Some of the most memorable scenes, and songs, from the 1964 film adaptation of

Mary Poppins by Disney Studios have to do with kites. This really is not surprising as kites, then and now, are linked in our minds with gaiety, childhood, and carefree times. However, delving into the origin of the kite we learn that in the past kite flying had a darker side.

The oldest references to kite and kite flying has been found in China. Here is something to contemplate. This evidence is more twenty centuries old! It is also said that General Han Hsin who died in 196 B.C. flew a kite to measure the length of a tunnel needed to breach the walls of a city under siege. Traders spread the sport, and military applications for kite flying to Korea, to Japan, to Indonesia, and to India. Monks used kites made of bamboo, silk, and rice paper for various religious and ceremonial purposes. 

There were references to kite flying in the journals of Marco Polo who traveled to China in about 1295. In the western world the kite introduced by Polo was used to advance numerous scientific principles. In 1748 a team of Scottish meteorologists used kites to  measure air temperature at higher altitudes. And of course there were Benjamin Franklin’s now famous experiments with electricity that purportedly included a kite and lightening.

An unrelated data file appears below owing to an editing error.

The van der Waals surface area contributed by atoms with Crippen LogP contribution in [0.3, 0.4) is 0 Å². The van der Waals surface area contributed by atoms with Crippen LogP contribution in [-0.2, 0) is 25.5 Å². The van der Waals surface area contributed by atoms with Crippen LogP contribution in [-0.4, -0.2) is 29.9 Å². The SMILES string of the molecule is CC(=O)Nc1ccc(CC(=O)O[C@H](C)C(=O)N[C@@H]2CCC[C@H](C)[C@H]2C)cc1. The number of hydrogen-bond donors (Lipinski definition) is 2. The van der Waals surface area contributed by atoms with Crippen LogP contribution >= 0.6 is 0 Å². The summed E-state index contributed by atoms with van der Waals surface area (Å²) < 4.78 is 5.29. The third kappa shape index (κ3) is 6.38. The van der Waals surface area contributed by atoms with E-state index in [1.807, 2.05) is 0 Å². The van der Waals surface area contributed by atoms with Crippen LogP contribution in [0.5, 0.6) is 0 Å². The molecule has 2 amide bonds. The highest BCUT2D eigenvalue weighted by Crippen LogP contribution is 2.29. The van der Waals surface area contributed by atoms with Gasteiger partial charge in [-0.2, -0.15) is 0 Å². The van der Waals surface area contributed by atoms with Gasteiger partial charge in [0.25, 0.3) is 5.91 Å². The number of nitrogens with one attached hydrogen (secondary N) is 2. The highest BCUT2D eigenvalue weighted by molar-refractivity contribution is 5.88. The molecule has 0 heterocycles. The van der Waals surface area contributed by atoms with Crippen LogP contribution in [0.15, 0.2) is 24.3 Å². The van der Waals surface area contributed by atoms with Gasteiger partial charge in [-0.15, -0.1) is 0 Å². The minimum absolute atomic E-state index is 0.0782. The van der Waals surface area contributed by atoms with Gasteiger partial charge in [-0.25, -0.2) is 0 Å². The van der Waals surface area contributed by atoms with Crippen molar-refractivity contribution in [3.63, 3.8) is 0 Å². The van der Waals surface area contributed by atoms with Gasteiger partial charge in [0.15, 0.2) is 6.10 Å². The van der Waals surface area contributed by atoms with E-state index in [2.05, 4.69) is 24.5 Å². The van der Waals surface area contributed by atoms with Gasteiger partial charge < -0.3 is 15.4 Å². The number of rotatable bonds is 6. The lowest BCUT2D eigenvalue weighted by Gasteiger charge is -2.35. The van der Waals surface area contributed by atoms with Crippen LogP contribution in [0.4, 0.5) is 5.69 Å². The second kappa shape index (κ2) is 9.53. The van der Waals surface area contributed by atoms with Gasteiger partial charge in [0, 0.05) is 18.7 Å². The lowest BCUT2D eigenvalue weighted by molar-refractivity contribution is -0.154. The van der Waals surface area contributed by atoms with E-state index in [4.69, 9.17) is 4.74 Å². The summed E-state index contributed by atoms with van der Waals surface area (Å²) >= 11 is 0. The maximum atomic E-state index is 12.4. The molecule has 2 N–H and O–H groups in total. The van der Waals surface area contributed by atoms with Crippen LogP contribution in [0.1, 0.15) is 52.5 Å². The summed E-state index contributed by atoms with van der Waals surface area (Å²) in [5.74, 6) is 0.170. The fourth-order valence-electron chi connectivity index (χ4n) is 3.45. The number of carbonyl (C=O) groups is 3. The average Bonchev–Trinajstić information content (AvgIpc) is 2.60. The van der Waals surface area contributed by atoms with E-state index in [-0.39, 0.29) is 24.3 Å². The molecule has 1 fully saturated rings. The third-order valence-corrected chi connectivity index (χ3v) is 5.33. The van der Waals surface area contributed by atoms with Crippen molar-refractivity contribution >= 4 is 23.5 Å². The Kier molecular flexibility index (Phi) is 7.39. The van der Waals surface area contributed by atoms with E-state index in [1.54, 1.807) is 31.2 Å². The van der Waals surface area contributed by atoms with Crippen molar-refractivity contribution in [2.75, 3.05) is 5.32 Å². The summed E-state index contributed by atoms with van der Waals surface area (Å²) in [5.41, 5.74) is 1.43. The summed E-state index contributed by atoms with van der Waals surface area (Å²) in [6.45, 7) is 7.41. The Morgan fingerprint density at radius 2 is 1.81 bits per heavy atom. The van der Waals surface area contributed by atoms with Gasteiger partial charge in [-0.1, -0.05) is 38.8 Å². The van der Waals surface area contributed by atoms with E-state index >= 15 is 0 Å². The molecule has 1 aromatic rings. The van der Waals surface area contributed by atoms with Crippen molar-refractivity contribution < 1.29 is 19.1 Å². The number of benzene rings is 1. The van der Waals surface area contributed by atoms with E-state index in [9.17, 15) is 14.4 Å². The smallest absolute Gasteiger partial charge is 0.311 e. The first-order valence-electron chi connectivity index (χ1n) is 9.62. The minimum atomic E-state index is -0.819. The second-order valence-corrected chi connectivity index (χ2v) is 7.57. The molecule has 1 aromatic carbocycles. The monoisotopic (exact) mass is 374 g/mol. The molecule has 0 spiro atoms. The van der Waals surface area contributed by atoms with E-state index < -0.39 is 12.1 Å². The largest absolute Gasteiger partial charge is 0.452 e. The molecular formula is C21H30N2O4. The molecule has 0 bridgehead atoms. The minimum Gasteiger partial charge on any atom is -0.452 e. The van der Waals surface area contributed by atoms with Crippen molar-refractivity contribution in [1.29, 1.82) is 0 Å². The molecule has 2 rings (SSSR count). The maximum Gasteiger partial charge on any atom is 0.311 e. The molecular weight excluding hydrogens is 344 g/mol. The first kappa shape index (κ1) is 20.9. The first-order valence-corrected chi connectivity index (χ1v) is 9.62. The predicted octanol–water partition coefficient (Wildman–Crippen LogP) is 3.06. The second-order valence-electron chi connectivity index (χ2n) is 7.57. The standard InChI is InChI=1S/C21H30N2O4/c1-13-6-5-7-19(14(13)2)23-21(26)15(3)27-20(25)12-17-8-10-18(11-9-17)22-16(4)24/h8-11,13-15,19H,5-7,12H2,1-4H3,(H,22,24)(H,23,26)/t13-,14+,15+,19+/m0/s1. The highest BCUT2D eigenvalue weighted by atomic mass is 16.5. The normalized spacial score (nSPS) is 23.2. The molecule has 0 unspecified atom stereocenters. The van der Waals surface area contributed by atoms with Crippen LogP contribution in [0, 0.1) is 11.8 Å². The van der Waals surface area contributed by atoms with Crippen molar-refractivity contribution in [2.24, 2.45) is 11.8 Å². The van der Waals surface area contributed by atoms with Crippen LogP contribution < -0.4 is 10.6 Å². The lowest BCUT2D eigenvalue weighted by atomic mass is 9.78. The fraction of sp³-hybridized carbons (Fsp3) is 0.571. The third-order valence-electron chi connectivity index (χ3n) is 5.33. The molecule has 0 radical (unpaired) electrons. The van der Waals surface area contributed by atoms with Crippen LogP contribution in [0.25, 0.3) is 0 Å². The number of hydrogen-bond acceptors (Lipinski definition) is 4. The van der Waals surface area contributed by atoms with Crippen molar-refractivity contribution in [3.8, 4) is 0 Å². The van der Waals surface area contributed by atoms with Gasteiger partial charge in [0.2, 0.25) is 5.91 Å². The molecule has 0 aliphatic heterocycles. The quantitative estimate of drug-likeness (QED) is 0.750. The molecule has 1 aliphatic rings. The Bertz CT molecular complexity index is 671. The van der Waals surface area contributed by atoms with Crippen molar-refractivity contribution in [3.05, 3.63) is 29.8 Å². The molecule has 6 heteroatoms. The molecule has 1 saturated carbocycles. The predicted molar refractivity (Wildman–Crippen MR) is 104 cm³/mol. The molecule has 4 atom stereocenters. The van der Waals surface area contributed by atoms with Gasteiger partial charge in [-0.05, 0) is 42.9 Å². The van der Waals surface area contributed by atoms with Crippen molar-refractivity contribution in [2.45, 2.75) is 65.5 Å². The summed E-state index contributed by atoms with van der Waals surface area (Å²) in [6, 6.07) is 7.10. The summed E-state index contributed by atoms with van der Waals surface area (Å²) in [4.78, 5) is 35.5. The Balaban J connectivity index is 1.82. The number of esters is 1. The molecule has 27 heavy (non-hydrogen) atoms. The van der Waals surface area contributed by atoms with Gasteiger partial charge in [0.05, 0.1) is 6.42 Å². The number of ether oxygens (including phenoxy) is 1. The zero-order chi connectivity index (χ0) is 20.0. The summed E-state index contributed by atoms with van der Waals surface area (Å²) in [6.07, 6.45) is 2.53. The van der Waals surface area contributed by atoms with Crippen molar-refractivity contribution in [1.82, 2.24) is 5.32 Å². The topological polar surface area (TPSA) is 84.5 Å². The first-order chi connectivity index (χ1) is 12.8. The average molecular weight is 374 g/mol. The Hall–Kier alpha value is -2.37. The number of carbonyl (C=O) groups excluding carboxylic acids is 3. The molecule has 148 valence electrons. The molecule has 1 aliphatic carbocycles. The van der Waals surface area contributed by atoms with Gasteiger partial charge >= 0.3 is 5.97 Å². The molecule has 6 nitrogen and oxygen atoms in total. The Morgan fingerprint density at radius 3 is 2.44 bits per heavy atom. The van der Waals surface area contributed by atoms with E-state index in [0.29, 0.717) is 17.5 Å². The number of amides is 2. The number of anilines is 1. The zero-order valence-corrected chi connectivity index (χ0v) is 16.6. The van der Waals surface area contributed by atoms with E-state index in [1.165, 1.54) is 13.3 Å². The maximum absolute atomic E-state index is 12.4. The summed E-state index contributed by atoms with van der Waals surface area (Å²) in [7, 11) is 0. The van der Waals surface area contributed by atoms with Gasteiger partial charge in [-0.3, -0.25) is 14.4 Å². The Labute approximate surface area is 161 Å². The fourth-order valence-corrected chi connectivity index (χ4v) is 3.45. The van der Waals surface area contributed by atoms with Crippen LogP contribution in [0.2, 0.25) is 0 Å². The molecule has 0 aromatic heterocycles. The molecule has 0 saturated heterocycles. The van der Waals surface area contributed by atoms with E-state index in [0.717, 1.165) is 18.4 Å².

Surprisingly, after of all of these years kite flying remains a popular past time and kite events transcend barriers of language or culture. Festival of the Winds held each September transforms Bondi Beach at Sydney, Australia transforms the sky into a sea of whimsical and colorful kites. One of the oldest kiting events in the world is the Hamamatsu Giant Kite Festival at Hamamatsu Castle in Japan. Legend has it that the origins of the centuries old event date to the 16th century when large kites were flown to celebrate the birth of a son to the lord of the castle.

These is a kiting event with even older origins. In Weifang, Shandong province, China legend has it that kite flying has been a part of the city’s culture for more than 1,000 years. The city is proclaimed the unofficial kite capital of the world and is home to the world’s largest kite museum in the world as well as major kite factory.

In most every country of the world kite events draw large crowds of spectators and participants. Some events are international in nature with people from the world turning out to enjoy the timeless sport of kiting. Perhaps this year, if your not familiar with the timeless fun of kite flying, you can stop by Tumbleweeds & Tarantulas and discover a bit of the joy of childhood.

Written by Jim Hinckley of Jim Hinckley’s America

 

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